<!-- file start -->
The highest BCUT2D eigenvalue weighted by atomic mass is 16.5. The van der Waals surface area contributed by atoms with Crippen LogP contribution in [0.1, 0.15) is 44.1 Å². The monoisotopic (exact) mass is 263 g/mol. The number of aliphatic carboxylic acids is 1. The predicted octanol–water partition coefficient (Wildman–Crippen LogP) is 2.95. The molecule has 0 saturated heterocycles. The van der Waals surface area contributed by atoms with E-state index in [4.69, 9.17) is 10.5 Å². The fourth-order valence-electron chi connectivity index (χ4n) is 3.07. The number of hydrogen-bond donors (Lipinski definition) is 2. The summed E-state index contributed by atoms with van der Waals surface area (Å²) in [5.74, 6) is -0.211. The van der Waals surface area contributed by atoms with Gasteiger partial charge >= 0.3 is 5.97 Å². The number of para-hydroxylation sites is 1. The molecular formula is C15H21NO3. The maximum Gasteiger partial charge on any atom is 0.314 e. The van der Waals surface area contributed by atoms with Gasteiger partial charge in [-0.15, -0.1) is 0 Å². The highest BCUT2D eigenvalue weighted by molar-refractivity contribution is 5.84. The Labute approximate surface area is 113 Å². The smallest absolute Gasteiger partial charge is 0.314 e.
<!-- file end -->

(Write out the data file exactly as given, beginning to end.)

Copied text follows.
The highest BCUT2D eigenvalue weighted by atomic mass is 16.5. The van der Waals surface area contributed by atoms with Crippen LogP contribution in [0.1, 0.15) is 44.1 Å². The monoisotopic (exact) mass is 263 g/mol. The number of aliphatic carboxylic acids is 1. The predicted octanol–water partition coefficient (Wildman–Crippen LogP) is 2.95. The molecule has 0 saturated heterocycles. The van der Waals surface area contributed by atoms with E-state index in [4.69, 9.17) is 10.5 Å². The fourth-order valence-electron chi connectivity index (χ4n) is 3.07. The number of hydrogen-bond donors (Lipinski definition) is 2. The summed E-state index contributed by atoms with van der Waals surface area (Å²) in [5.74, 6) is -0.211. The van der Waals surface area contributed by atoms with Gasteiger partial charge >= 0.3 is 5.97 Å². The number of para-hydroxylation sites is 1. The molecular formula is C15H21NO3. The maximum Gasteiger partial charge on any atom is 0.314 e. The van der Waals surface area contributed by atoms with Gasteiger partial charge in [-0.15, -0.1) is 0 Å². The highest BCUT2D eigenvalue weighted by molar-refractivity contribution is 5.84. The Labute approximate surface area is 113 Å². The smallest absolute Gasteiger partial charge is 0.314 e.